Gildas was estimated to have written his version of events surrounding the end of Roman Britain more than a century after the fact. Added to this, his narrative was not intended to be historical but rather to provide context for the woes of his contemporaries.

Other medieval writers drew heavily from Gildas’s flawed story over centuries, and this lack of certainty has given rise to the myths and legends of British folklore. Classical civilizations of the Mediterranean world had long heard rumors of a mystical wintry island far off to the north inhabited by strange peoples.

Herodotus briefly described the wealth of tin in these mysterious isles. A century later, a Greek explorer, Pytheas of Massalia (modern Marseille in Southern France), a contemporary though not acquaintance of Alexander the Great supposedly circumnavigated the entire island.

Around this time, the Phoenicians established a trade route to the island, with Punic coins being found there dating to the 3rd century BCE. Britain remained a realm of curiosity to the civilized world which spurred Julius Caesar’s expeditions to the islands during his Gallic campaigns (58-50 BC).

Caesar had ventured to the island partly because it was harboring fugitives and supporting his enemies in Gaul, and partly out of a sense of adventure and for the political rewards he would accrue as a result.

Following Caesar’s political ascent, the Roman world was thrust into decades of political turmoil and transformation. This meant that Britain remained free of Roman domination for nearly another century.

The reformer who emerged as the master of Rome, Augustus, bequeathed advice to his successors regarding the frontiers of the empire. Instructing them to maintain the Roman dominion within its natural boundaries; the Atlantic to the west, the Rhine and Danube rivers to the north and northeast, the Caucasus mountains and Euphrates River to the east, and the Sahara desert to the south. However, desperate for glory, Augustus’s successor sought to add Britain to their domains, and in 43 CE, under Emperor Claudius, they did so.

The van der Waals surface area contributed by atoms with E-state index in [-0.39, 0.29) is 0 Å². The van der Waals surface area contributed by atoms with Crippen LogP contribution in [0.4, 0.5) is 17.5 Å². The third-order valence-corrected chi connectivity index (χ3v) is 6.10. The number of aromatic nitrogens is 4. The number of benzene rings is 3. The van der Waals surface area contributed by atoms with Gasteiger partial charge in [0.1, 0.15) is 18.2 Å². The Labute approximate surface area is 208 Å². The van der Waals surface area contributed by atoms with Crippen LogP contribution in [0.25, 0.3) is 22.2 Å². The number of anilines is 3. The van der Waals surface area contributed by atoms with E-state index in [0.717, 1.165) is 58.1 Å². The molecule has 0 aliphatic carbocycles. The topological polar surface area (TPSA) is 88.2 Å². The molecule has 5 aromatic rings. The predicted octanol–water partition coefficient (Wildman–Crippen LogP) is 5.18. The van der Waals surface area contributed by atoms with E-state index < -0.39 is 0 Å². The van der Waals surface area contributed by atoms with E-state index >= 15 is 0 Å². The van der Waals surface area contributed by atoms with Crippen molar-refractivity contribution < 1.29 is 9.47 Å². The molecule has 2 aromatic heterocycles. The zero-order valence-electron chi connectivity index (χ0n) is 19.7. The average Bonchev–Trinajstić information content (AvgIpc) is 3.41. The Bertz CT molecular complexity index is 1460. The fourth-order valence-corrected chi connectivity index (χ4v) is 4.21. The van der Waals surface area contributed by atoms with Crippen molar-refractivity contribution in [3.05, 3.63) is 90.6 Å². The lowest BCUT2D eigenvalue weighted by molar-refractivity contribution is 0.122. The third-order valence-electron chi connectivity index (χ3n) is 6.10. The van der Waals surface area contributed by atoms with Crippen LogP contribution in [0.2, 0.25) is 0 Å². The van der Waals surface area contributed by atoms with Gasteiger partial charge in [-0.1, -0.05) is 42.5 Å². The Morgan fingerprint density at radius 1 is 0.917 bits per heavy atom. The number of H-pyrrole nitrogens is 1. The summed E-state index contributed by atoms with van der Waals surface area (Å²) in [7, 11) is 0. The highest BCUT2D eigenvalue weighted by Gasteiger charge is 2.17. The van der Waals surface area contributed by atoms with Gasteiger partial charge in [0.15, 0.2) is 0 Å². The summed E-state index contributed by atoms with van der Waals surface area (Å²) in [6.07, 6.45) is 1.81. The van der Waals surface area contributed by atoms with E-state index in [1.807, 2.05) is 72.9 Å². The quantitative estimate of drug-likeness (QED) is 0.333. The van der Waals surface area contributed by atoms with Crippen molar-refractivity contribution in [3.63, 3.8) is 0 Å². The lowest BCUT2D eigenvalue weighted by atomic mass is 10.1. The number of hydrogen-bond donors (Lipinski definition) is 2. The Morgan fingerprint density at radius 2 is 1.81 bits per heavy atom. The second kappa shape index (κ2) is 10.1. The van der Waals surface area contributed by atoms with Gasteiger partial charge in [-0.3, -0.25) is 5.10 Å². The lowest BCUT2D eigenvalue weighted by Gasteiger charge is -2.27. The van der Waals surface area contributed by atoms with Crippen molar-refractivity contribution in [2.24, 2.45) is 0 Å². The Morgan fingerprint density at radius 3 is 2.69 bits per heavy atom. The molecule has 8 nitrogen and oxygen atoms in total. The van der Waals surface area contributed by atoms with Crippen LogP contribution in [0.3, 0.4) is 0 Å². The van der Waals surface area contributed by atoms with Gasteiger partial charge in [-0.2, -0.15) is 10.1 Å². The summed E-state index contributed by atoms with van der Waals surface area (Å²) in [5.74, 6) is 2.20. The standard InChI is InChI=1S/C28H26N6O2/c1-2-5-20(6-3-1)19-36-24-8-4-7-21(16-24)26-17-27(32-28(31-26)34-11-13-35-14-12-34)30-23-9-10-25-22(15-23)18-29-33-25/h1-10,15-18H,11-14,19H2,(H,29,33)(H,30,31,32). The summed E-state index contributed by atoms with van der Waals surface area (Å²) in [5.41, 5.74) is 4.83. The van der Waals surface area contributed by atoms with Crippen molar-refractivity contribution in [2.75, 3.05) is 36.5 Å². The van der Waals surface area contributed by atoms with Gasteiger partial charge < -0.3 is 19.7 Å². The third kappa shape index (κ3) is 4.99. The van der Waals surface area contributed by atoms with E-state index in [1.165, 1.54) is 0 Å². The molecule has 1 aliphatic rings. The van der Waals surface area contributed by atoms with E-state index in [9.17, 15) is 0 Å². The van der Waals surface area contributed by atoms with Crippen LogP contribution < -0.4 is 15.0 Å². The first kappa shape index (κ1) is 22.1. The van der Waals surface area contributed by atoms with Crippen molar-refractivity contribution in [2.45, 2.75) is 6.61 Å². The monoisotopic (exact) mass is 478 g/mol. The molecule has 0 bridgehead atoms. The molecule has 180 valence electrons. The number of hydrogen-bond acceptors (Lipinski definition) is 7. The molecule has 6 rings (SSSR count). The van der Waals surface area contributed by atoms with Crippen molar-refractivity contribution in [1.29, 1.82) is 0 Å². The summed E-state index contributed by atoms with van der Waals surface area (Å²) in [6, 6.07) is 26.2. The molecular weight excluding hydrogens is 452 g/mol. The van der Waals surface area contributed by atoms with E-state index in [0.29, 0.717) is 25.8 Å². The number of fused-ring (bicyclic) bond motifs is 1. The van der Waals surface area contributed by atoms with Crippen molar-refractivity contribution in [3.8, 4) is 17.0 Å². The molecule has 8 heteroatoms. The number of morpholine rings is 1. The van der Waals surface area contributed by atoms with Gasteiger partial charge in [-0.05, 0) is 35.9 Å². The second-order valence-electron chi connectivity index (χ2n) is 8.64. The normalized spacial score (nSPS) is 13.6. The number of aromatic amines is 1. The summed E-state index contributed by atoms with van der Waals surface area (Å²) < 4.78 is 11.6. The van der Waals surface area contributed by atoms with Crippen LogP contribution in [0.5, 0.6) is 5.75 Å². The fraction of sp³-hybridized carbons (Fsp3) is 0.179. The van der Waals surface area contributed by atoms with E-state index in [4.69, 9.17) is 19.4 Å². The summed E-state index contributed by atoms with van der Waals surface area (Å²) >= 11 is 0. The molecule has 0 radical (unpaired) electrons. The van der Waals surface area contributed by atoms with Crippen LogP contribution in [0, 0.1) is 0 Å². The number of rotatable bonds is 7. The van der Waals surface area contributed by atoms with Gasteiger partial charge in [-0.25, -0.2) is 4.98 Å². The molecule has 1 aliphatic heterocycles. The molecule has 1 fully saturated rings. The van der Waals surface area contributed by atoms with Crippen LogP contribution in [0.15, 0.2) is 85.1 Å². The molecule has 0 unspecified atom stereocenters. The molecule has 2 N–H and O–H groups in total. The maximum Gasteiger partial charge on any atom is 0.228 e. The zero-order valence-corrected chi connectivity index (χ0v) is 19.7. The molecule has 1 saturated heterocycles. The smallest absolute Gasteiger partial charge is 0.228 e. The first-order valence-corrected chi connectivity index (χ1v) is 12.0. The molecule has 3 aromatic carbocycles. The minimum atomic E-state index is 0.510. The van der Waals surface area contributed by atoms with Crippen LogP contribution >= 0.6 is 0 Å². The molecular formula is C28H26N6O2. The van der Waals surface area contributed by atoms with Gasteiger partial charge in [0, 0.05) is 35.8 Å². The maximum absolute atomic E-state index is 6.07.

1. The one landing looks like a Vought F7U Gutless Cutlass.

    The other one looks like a T-33… did the Navy use them, and shipboard?


  2. Good story.
    Reminds me of the time I returned from leave and saw our new squadron commander, a petite pretty Captain. I wrote a 4 chapter love paen to her on the walls of 4 successive stall walls.
    I didn’t think it was attributable to me, but found out much later that she knew I had written it.
    It was mostly tongue-in-cheek with nothing naughty involved.
    When I left the squadron and visited her office to say goodbye, I saluted her and she came from around her desk, stood on her tiptoes and kissed me on the cheek.
    One of my favorite memories of the service.

    • A lot of sitting Republicans fear the Democrat machine. The sheep go along to get along and to be fair the Democrats do pay to play. Corruption is endemic here. It reminds me of Mexico.